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Residential units for essential workers will replace the former Super 8 hotel in Naples adjacent to the Collier Boulevard and I-75 interchange. The 104-room hotel will be converted into more than 100 workforce dignified units in this first-of-its-kind project in Collier County.

The developer behind the project, K2 Developers, has the mission of providing workforce housing communities around the country. K2 co-founders Dan Kessler and Andrew Korge acquire motels and hotels and convert the rooms into residential units within months, a much quicker process compared to ground-up construction that could take years.

K2’s projects, with its first development in Steamboat Springs, Colorado, are aimed directly to assist essential workers who live in a ski, sand or entertainment market with an unbalanced supply and demand for workforce housing. The developers use data-driven research to decide which locations are in most distress due to lack of dignified rental units.

“We provide more akin to market-rate type of housing, just for local essential workers,” Korge said. “And we’re providing it directly to companies, which helps them give a competitive hiring advantage to get the right staff.”

Moorings Park and NCH have been announced as stakeholders in this project, both companies will have rooms set aside for their workers on a first-come, first-served basis.

Continuing care retirement community Moorings Park has been involved in workforce housing issues for many years. When CEO Dan Lavender learned about K2’s goals for Collier County, he jumped at the opportunity to be involved as an investor in the project.

“We’ve been talking to a lot of developers about what can be done in this regard, and we really liked this specific one because it can deliver workforce housing fairly quickly,” Lavender said.

Hyperlocal collaboration with local organizations is an essential part of K2’s development projects. “We’re not just some developers who come and have an idea and just try to execute independently,” Kessler said. “Everything we do is for the community, and we want to do it with the community.”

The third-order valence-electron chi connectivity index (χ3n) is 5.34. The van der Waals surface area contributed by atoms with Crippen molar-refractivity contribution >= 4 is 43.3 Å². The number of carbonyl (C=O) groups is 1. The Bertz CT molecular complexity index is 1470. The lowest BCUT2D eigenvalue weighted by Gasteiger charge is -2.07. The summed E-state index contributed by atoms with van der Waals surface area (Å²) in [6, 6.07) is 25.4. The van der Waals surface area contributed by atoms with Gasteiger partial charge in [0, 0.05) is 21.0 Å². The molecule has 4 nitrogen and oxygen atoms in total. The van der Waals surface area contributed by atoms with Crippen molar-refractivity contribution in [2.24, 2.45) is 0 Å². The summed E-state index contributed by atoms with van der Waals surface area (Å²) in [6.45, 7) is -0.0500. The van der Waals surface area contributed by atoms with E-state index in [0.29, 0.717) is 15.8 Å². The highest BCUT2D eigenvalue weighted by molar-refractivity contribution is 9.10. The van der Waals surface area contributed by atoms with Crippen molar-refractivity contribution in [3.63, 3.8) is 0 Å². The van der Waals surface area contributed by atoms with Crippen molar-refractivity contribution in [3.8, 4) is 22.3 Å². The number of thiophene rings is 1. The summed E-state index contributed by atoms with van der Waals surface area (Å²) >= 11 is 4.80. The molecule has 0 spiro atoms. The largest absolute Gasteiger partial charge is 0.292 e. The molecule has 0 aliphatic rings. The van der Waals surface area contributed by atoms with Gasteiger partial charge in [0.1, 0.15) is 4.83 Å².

Not only is K2 concerned with providing essential workers with housing, but they want to ensure their residents feel that they are part of a community.

“It’s not just ‘Hey, here’s your apartment, it’s a little bit cheaper than the next guy,’” Korge said. “It’s ‘Here’s a good apartment, dignified quality, and you’re going to have programs and activities and things to do outside of the year.’”

The K2 team hopes this unique approach to providing residences will inspire surrounding developers to join them to combat the housing crisis that’s plaguing Collier County.

“We believe we’re leaders in this space charting new terrain and if other developers look at what we’re doing I think they’re going to agree with that,” Kessler said. “If they choose to go down the same path, we’ll be there every step of the way, encouraging them to do so. The reality is that this project, while it’s a one-of-a-kind at the moment, is just going to make a small dent even with 100 units in what’s needed in Collier County.”

K2 needs to go through the process of zoning changes for the development with the county and foresees the project being finished in the next 12 to 18 months.

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